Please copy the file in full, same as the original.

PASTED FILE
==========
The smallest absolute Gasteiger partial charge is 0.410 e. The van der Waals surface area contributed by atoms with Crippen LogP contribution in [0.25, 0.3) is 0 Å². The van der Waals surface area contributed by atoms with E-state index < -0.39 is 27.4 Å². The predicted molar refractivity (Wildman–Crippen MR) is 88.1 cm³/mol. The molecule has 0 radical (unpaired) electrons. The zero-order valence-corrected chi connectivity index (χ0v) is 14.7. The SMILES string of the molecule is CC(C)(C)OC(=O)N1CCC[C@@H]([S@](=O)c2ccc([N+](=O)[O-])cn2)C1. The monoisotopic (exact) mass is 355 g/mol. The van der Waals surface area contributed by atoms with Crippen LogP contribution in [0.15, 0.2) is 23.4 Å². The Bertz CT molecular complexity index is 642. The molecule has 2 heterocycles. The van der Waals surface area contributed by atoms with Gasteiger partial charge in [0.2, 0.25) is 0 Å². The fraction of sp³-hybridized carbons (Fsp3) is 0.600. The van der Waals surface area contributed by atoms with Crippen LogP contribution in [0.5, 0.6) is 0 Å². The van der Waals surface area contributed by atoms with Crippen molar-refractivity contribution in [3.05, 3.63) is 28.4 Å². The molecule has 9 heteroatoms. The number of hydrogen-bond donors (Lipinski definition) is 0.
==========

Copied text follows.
The smallest absolute Gasteiger partial charge is 0.410 e. The van der Waals surface area contributed by atoms with Crippen LogP contribution in [0.25, 0.3) is 0 Å². The van der Waals surface area contributed by atoms with E-state index < -0.39 is 27.4 Å². The predicted molar refractivity (Wildman–Crippen MR) is 88.1 cm³/mol. The molecule has 0 radical (unpaired) electrons. The zero-order valence-corrected chi connectivity index (χ0v) is 14.7. The SMILES string of the molecule is CC(C)(C)OC(=O)N1CCC[C@@H]([S@](=O)c2ccc([N+](=O)[O-])cn2)C1. The monoisotopic (exact) mass is 355 g/mol. The van der Waals surface area contributed by atoms with Crippen LogP contribution in [0.15, 0.2) is 23.4 Å². The Bertz CT molecular complexity index is 642. The molecule has 2 heterocycles. The van der Waals surface area contributed by atoms with Gasteiger partial charge in [0.2, 0.25) is 0 Å². The fraction of sp³-hybridized carbons (Fsp3) is 0.600. The van der Waals surface area contributed by atoms with Crippen LogP contribution in [0.5, 0.6) is 0 Å². The van der Waals surface area contributed by atoms with Crippen molar-refractivity contribution in [3.05, 3.63) is 28.4 Å². The molecule has 9 heteroatoms. The number of hydrogen-bond donors (Lipinski definition) is 0.